The Not So Silver Screen

The Not So Silver Screen: Black Women in Media

The widespread coverage of race and gender inequality in Hollywood often excludes black women. The wage gap for black women in the entertainment industry is a symptom of a larger issue: the invisibility and devaluing of black women in media culture as performers, producers, and directors. 

Professor Kimberlé Crenshaw moderates a panel that explores this narrative alongside solutions to promote black women as creators. Panelists: legendary actress Diahann Carroll; stage and soap actress Tonya Pinkins; film, television, and theater actress and director LisaGay Hamilton; veteran Hollywood casting director Tracy "Twinkie" ByrdApril Reign#OscarsSoWhite creator and the founder and editor of BroadwayBlack.com; and University of Alabama professor Kristen Warner, who studies race, representation, and the media.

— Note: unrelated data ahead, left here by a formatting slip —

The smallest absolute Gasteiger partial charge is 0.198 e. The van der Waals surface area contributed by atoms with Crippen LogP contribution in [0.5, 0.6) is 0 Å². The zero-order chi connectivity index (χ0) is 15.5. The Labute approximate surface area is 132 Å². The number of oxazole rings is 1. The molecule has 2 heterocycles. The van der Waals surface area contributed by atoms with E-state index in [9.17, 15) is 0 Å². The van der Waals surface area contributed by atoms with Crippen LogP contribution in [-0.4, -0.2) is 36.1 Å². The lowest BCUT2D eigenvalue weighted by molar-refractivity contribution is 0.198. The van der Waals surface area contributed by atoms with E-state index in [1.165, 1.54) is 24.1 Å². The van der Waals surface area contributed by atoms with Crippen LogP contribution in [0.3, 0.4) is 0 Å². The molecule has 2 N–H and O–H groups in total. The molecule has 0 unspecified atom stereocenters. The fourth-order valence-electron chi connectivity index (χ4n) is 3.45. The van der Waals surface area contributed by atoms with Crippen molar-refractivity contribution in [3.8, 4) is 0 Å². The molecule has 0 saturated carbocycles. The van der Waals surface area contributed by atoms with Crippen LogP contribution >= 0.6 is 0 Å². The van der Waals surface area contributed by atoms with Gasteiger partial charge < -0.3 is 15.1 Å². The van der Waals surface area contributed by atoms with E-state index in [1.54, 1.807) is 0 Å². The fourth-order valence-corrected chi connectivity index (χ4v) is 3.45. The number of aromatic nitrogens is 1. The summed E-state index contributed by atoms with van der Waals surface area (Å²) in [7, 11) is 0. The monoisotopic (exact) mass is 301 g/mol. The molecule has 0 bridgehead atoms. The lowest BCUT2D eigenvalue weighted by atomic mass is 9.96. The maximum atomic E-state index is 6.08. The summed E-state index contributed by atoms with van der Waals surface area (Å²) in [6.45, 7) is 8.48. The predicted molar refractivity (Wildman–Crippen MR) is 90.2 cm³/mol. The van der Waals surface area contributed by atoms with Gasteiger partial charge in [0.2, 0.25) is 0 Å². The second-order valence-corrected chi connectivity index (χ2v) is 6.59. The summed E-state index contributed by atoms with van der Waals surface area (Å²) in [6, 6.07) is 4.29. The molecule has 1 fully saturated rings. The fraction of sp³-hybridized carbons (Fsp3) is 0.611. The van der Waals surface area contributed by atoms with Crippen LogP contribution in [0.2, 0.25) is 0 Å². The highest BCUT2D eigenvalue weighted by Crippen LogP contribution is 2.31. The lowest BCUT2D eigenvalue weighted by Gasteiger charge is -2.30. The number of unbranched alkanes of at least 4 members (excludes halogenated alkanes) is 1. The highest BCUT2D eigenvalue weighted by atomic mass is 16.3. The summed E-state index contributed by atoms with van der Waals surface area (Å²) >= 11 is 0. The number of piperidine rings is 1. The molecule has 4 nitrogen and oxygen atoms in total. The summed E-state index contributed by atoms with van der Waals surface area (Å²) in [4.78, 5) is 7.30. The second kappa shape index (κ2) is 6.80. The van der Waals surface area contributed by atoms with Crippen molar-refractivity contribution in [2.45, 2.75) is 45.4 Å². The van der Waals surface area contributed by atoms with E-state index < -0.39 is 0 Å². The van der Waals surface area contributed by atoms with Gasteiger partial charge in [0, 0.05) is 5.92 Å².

Followed by coffee and tea.

This program is part of the Hammer's Bureau of Feminism initiative.

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Her Dream Deferred

Copresented with the African American Policy Forum

Black women and girls have continually been on the front lines of progressive change movements, using their voices and stories to mobilize intersectional coalitions to dismantle oppressive systems. To celebrate these women, the African American Policy Forum, in partnership with the Hammer Museum, presents the third annual Her Dream Deferred, a series offering substantive analysis on the status of black women and girls in the United States and exploring multifaceted solutions to social injustice. Organized by Kimberlé Crenshaw, Columbia University and UCLA law professor.

For more information and additional events visit aapf.org and follow #HerDreamDeferred.

All Hammer public programs are free and made possible by a major gift from an anonymous donor.

Generous support is also provided by Susan Bay Nimoy and Leonard Nimoy, Good Works Foundation and Laura Donnelley, an anonymous donor, The Samuel Goldwyn Foundation, and all Hammer members.

The Hammer’s digital presentation of its public programs is made possible by the Billy and Audrey L. Wilder Foundation.

Image courtesy of The African American Policy Forum